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A symposium organized by CABI and the Royal Veterinary College to mark the 50th anniversary of Animal Machines, by Ruth Harrison, reviewed how far we have come in understanding and improving animal welfare since the publication of the book, which marked the start of the movement for welfare of animals in intensive production.

“Would Ruth be pleased with the progress that has been made so far?” asked the panel of international experts on animal welfare, ethics and sustainability. The general consensus of opinion was that there are many things she would be pleased about (e.g. EU-wide bans on veal crates, sow stalls and barren battery cages), but she would be disappointed with the slow speed at which improvements are being made, particularly in countries outside the EU. However, it was suggested that she would be ‘delighted’ by the thought-provoking discussions that took place during the symposium, which highlighted important questions that remain to be addressed.


Michael Appleby of World Animal Protection (formerly WSPA) emphasized the importance of taking a global approach to animal welfare. To highlight the point, he noted that whilst there has been a phasing out of barren battery cages in Europe, their use worldwide has actually increased due to the expansion of poultry production in other regions. His colleagues at World Animal Protection (including Ricardo Fajardo, who was also present at the meeting) are working on an ‘Animal Protection Index’, which will provide a ranking of the animal welfare policy and legislation of countries and governments around the world (publication is expected September 2014). They hope that global communication can be a catalyst for real change in animal welfare.

Animal welfare from the perspective of a large food company was discussed by Dr Jen Walker of Dean Foods (one of the largest processors of milk in the USA). The increasing importance of animal welfare to consumers and the need to ‘protect brands’ and ‘build consumer trust’ means that companies are more frequently taking a lead role in animal welfare initiatives. She noted that improving human-animal interaction is the most important way that standards can be raised in animal production. 

Professor Peter Sandøe from the University of Copenhagen explained how the publication of Animal Machines led to an expert committee investigating intensive farming practices in the UK and the subsequent publication of the Brambell Report. This report has had a huge impact on how production animals are regarded and has shaped legislation both in the UK and the European Union. However, while legislation has had a positive effect on animal welfare in the EU, this has not taken off in many other parts of the world. Due to international price considerations, when welfare improves in one region, production often moves to other parts of the world.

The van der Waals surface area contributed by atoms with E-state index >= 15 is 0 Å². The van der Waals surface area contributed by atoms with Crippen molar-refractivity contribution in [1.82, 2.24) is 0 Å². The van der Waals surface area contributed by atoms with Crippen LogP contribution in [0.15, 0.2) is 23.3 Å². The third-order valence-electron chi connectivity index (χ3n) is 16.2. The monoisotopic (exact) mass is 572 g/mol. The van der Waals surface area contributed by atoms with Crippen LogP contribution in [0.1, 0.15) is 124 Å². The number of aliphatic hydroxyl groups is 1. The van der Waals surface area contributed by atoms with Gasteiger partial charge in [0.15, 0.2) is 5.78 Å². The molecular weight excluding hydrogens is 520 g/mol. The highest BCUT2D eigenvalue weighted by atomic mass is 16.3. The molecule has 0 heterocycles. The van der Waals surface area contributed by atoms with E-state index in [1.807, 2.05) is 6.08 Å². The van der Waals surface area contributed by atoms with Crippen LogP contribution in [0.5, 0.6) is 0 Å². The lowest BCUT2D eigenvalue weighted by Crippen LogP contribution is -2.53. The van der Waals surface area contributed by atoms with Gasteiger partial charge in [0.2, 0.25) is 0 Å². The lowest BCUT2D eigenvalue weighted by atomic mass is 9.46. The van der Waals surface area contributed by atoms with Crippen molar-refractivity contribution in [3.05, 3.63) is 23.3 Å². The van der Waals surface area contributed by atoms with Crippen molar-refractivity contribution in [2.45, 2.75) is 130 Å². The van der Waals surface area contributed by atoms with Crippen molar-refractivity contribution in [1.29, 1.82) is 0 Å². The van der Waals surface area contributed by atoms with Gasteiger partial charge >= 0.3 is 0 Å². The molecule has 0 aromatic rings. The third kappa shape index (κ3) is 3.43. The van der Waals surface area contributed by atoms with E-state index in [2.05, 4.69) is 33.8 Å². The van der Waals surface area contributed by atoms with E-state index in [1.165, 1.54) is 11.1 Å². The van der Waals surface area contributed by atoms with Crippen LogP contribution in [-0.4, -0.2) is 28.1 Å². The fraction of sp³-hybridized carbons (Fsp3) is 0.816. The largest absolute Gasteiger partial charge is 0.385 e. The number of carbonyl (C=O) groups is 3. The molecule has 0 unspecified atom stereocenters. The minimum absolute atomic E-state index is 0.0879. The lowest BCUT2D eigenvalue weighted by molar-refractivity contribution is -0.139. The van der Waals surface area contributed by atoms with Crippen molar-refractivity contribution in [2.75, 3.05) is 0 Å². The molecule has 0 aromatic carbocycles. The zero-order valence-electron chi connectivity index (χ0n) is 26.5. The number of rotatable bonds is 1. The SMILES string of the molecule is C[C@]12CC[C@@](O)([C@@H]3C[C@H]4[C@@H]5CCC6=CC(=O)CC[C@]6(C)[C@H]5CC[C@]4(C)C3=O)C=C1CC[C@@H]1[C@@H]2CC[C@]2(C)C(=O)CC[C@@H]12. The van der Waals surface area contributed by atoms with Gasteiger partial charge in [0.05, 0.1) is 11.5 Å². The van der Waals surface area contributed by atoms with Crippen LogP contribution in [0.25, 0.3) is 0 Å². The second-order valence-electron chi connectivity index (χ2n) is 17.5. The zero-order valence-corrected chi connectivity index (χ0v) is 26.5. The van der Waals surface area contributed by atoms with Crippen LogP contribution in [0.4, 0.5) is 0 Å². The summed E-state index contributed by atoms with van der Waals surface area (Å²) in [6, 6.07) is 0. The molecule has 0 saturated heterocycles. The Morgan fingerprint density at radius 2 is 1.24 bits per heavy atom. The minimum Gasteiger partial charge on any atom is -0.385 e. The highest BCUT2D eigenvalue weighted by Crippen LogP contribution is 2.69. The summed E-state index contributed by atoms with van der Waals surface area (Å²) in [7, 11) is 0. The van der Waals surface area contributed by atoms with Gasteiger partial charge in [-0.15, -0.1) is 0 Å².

Professor Sandøe also pointed out that while science can be used to measure ‘welfare indicators’, there is always an ethical component to welfare assessment. To illustrate this, he used an example of a paper by Sherwin et al. (2010) that compared the welfare of laying hens in different housing systems. Contrary to what was expected (and to what animal welfare organizations support), furnished cages were found to be better than all other systems (including barns and free-range systems) in terms of measurable indicators.

Looking at the ‘big picture’ of livestock production, in terms of  economics, health, climate change, food security, ethics and sustainability, Dr Tara Garnett discussed alternative scenarios for future livestock production and what impact these may have on animal welfare. Dr Garnett, of the Food Climate Research Network, said that different approaches being taken towards ensuring food security include more efficient production, reducing consumption and ‘transforming the system’. She explained the risks and benefits of four potential scenarios for the future: more intensive poultry production; artificial meat production; using livestock to turn ecological leftovers into food; and plant-based eating.

Professor Donald Broom (University of Cambridge) explained the importance of sentience – having the awareness and cognitive ability necessary to have feelings – to the animal welfare debate. He gave an insight into how opinions on which animals are sentient have changed over time, and provided some fascinating examples of how animals are capable of (and appear to enjoy) learning. Unfortunately he did not have time to go into great detail on this interesting topic, but it is the subject of his forthcoming book ‘‘Sentience and Animal Welfare.’

The panel concluded the symposium by saying that ‘much has been done, but much remains to be done.’ However, there is hope that there will be even more progress in the next 50 years, particularly if animal welfare can be considered globally, rather than nationally, to avoid shifting animal welfare problems from one country to another.

The 3rd CABI Symposium on Animal Welfare and Behaviour, entitled ‘Animal Machines of the Future: Farm animal welfare – 50 years after Animal Machines, how far have we come and what next in a world concerned with food security?’, was held on 11th June 2014 at the Royal Veterinary College.

Presentations from the meeting will be available soon on VetMed Resource.

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